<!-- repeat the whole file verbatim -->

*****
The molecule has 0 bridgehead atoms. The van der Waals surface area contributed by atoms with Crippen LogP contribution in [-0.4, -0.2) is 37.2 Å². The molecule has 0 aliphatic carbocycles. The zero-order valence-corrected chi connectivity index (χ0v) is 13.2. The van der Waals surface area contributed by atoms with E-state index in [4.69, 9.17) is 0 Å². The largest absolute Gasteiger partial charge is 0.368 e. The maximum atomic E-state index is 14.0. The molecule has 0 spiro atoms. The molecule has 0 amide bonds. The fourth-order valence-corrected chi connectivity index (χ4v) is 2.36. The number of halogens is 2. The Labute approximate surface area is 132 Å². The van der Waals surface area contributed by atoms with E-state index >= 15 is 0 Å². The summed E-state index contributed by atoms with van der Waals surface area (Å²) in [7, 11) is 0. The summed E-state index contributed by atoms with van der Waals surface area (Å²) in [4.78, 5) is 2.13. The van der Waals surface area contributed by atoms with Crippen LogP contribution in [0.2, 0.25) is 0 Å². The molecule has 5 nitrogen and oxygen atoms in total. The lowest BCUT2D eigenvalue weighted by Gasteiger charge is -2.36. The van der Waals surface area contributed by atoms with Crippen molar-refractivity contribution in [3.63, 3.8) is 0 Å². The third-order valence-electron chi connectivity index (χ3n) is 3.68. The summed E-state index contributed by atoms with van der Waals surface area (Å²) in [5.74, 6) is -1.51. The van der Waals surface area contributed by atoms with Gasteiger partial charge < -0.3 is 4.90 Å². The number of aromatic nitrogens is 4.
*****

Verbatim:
The molecule has 0 bridgehead atoms. The van der Waals surface area contributed by atoms with Crippen LogP contribution in [-0.4, -0.2) is 37.2 Å². The molecule has 0 aliphatic carbocycles. The zero-order valence-corrected chi connectivity index (χ0v) is 13.2. The van der Waals surface area contributed by atoms with E-state index in [4.69, 9.17) is 0 Å². The largest absolute Gasteiger partial charge is 0.368 e. The maximum atomic E-state index is 14.0. The molecule has 0 spiro atoms. The molecule has 0 amide bonds. The fourth-order valence-corrected chi connectivity index (χ4v) is 2.36. The number of halogens is 2. The Labute approximate surface area is 132 Å². The van der Waals surface area contributed by atoms with E-state index >= 15 is 0 Å². The summed E-state index contributed by atoms with van der Waals surface area (Å²) in [7, 11) is 0. The summed E-state index contributed by atoms with van der Waals surface area (Å²) in [4.78, 5) is 2.13. The van der Waals surface area contributed by atoms with Crippen LogP contribution in [0.2, 0.25) is 0 Å². The molecule has 5 nitrogen and oxygen atoms in total. The lowest BCUT2D eigenvalue weighted by Gasteiger charge is -2.36. The van der Waals surface area contributed by atoms with Crippen molar-refractivity contribution in [3.63, 3.8) is 0 Å². The third-order valence-electron chi connectivity index (χ3n) is 3.68. The summed E-state index contributed by atoms with van der Waals surface area (Å²) in [5.74, 6) is -1.51. The van der Waals surface area contributed by atoms with Gasteiger partial charge < -0.3 is 4.90 Å². The number of aromatic nitrogens is 4.